excerpted from

The Use and Abuse of History

from the book

Declarations of Independence

by Howard Zinn

publisher - HarperCollins


[Henry] Kissinger, secretary of state to Nixon, ... surrendered himself with ease to the princes of war and destruction. In private discussions with old colleagues from Harvard who thought the Vietnam War immoral, he presented himself as someone trying to bring it to an end, but in his official capacity he was the willing intellectual tool of a policy that involved the massive killing of civilians in Vietnam.

Kissinger approved the bombing and invasion of Cambodia, an act so disruptive of the delicate Cambodian society that it can be considered an important factor in the rise of the murderous Pol Pot regime in the country. After he and the representatives of North Vietnam had negotiated a peace agreement to end the war in late 1972, he approved the breaking off of the talks and the brutal bombardment of residential districts in Hanoi by the most ferocious bombing plane of the time, the B-52.

[Henry] Kissinger's biographers describe his role [in the bombing of Cambodia]: "If he had disapproved of Nixon's policy, he could have argued against the Cambodian attack. But there is no sign that he ever mustered his considerable influence to persuade the President to hold his fire. Or that he ever considered resigning in protest. Quite the contrary, Kissinger supported the policy."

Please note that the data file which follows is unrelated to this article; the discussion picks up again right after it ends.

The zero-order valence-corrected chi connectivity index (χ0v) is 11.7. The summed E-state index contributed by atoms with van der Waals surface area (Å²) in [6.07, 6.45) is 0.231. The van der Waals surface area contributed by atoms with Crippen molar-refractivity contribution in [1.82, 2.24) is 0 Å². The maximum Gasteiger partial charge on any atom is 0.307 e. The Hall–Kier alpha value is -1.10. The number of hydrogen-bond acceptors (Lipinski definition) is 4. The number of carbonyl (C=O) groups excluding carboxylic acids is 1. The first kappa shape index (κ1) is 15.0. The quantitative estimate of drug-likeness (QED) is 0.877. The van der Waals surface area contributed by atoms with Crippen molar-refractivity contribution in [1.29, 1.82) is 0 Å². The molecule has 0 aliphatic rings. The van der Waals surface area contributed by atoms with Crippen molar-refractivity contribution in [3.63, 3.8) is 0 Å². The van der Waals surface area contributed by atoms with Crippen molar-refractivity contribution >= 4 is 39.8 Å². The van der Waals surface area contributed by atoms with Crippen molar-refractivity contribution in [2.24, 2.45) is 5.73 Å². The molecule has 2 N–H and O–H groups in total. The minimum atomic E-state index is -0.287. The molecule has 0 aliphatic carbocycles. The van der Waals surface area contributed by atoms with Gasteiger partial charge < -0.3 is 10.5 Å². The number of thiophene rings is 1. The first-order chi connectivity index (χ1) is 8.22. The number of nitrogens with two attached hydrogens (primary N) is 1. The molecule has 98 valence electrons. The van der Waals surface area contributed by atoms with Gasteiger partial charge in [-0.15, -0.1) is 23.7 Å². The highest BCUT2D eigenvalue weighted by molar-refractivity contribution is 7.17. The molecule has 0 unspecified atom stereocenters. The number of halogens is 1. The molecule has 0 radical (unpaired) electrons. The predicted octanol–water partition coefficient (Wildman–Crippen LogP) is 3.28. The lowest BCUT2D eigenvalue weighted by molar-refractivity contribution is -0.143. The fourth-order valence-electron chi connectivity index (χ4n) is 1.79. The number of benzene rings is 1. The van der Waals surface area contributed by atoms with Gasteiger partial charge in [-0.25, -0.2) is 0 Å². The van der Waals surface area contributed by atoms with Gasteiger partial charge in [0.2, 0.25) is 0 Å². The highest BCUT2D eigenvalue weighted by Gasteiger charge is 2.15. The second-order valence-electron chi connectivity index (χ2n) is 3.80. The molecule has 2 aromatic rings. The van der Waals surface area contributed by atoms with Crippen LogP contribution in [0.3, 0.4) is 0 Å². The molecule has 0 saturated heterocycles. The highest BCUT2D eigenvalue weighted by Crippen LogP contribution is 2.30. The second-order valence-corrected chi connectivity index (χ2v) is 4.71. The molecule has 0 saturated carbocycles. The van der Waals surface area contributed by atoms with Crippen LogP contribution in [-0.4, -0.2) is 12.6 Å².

We had been brought up to believe that our political leaders had good motives and could be trusted to do right in the world; we had learned that the world had good guys and bad guys, good countries and bad countries, and ours was good. We had been trained to fly planes, fire guns, operate bombsights, and to take pride in doing the job well. And we had been trained to follow orders, which there was no reason to question, because everyone on our side was good, and on the other side, bad. Besides, we didn't have to watch a little girl's leg' get blown off by our bombs; we were 30,000 feet high and no human being on the ground was visible, no scream could be heard. Surely that is enough to explain how men can participate in war.


Once in the war [Vietnam], the tensions of combat on top of the training in obedience produced atrocities. In the My Lai Massacre we have an extreme example of the power of a culture in teaching obedience. In My Lai, a hamlet in South Vietnam, a company of U.S. soldiers landed by helicopter early one morning in March 1968, with orders to kill everybody there. In about one hour, although not a single shot was fired at them, they slaughtered about 400 Vietnamese, most of them old people, women, and children. Many of them were herded into ditches and then mowed down with automatic rifles.

One of the American soldiers, Charles Hutto, said later, "The impression I got was that we was to shoot everyone in the village.... An order came down to destroy all of the food, kill all the animals and kill all the people ... then the village was burned.... I didn't agree with the killings but we were ordered to do it.